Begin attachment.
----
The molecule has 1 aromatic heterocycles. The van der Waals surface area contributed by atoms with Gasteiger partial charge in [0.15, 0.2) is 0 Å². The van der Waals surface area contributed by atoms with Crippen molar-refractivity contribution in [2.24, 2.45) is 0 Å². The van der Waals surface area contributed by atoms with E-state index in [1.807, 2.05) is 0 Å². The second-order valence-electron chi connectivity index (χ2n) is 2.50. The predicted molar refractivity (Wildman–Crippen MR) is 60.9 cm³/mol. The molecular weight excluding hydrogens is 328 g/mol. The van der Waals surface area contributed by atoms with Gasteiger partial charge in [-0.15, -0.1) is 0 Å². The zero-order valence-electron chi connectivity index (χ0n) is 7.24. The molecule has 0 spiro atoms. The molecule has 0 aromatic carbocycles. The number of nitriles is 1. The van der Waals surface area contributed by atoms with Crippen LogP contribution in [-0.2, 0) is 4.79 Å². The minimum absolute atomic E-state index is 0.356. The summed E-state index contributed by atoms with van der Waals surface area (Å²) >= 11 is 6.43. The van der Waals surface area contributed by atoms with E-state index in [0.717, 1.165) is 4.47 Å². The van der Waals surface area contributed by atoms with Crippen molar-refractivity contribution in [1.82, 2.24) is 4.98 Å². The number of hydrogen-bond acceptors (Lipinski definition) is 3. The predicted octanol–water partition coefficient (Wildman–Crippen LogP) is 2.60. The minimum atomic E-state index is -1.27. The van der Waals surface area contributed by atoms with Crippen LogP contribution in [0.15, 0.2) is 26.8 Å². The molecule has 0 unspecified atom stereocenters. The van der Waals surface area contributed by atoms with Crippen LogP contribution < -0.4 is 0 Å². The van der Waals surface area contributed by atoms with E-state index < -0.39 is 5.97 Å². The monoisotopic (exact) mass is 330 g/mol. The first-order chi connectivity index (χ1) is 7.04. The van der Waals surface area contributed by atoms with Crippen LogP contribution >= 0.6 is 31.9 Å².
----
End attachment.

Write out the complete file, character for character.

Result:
The molecule has 1 aromatic heterocycles. The van der Waals surface area contributed by atoms with Gasteiger partial charge in [0.15, 0.2) is 0 Å². The van der Waals surface area contributed by atoms with Crippen molar-refractivity contribution in [2.24, 2.45) is 0 Å². The van der Waals surface area contributed by atoms with E-state index in [1.807, 2.05) is 0 Å². The second-order valence-electron chi connectivity index (χ2n) is 2.50. The predicted molar refractivity (Wildman–Crippen MR) is 60.9 cm³/mol. The molecular weight excluding hydrogens is 328 g/mol. The van der Waals surface area contributed by atoms with Gasteiger partial charge in [-0.15, -0.1) is 0 Å². The zero-order valence-electron chi connectivity index (χ0n) is 7.24. The molecule has 0 spiro atoms. The molecule has 0 aromatic carbocycles. The number of nitriles is 1. The van der Waals surface area contributed by atoms with Crippen LogP contribution in [-0.2, 0) is 4.79 Å². The minimum absolute atomic E-state index is 0.356. The summed E-state index contributed by atoms with van der Waals surface area (Å²) >= 11 is 6.43. The van der Waals surface area contributed by atoms with E-state index in [0.717, 1.165) is 4.47 Å². The van der Waals surface area contributed by atoms with Crippen molar-refractivity contribution in [1.82, 2.24) is 4.98 Å². The number of hydrogen-bond acceptors (Lipinski definition) is 3. The predicted octanol–water partition coefficient (Wildman–Crippen LogP) is 2.60. The minimum atomic E-state index is -1.27. The van der Waals surface area contributed by atoms with Crippen LogP contribution in [0.15, 0.2) is 26.8 Å². The molecule has 0 unspecified atom stereocenters. The van der Waals surface area contributed by atoms with Crippen LogP contribution < -0.4 is 0 Å². The van der Waals surface area contributed by atoms with E-state index < -0.39 is 5.97 Å². The monoisotopic (exact) mass is 330 g/mol. The first-order chi connectivity index (χ1) is 7.04. The van der Waals surface area contributed by atoms with Crippen LogP contribution >= 0.6 is 31.9 Å².